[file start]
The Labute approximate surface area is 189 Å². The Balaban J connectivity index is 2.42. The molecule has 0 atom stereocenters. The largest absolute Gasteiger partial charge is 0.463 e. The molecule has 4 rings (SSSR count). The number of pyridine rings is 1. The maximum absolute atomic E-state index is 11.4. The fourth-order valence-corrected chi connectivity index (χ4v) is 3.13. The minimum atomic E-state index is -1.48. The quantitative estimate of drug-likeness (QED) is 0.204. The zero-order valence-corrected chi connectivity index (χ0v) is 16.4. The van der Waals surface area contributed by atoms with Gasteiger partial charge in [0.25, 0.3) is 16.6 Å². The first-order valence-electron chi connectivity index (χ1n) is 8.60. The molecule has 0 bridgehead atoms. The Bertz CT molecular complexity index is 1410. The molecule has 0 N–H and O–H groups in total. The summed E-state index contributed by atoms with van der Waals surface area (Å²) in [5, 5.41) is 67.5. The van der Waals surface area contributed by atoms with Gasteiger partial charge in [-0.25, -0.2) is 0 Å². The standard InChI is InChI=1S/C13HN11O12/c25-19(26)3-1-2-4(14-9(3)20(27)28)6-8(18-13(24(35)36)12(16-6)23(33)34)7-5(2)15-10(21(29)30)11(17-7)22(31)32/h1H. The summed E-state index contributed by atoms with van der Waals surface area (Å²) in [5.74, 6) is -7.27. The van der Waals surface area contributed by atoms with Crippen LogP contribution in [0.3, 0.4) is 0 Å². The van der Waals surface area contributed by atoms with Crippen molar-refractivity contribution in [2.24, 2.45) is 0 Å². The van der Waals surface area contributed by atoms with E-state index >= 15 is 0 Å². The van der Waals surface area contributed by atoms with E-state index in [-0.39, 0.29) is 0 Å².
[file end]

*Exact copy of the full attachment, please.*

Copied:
The Labute approximate surface area is 189 Å². The Balaban J connectivity index is 2.42. The molecule has 0 atom stereocenters. The largest absolute Gasteiger partial charge is 0.463 e. The molecule has 4 rings (SSSR count). The number of pyridine rings is 1. The maximum absolute atomic E-state index is 11.4. The fourth-order valence-corrected chi connectivity index (χ4v) is 3.13. The minimum atomic E-state index is -1.48. The quantitative estimate of drug-likeness (QED) is 0.204. The zero-order valence-corrected chi connectivity index (χ0v) is 16.4. The van der Waals surface area contributed by atoms with Gasteiger partial charge in [0.25, 0.3) is 16.6 Å². The first-order valence-electron chi connectivity index (χ1n) is 8.60. The molecule has 0 bridgehead atoms. The Bertz CT molecular complexity index is 1410. The molecule has 0 N–H and O–H groups in total. The summed E-state index contributed by atoms with van der Waals surface area (Å²) in [5, 5.41) is 67.5. The van der Waals surface area contributed by atoms with Gasteiger partial charge in [-0.25, -0.2) is 0 Å². The standard InChI is InChI=1S/C13HN11O12/c25-19(26)3-1-2-4(14-9(3)20(27)28)6-8(18-13(24(35)36)12(16-6)23(33)34)7-5(2)15-10(21(29)30)11(17-7)22(31)32/h1H. The summed E-state index contributed by atoms with van der Waals surface area (Å²) in [5.74, 6) is -7.27. The van der Waals surface area contributed by atoms with Crippen LogP contribution in [0.3, 0.4) is 0 Å². The van der Waals surface area contributed by atoms with Crippen molar-refractivity contribution in [2.24, 2.45) is 0 Å². The van der Waals surface area contributed by atoms with E-state index >= 15 is 0 Å². The van der Waals surface area contributed by atoms with E-state index in [-0.39, 0.29) is 0 Å².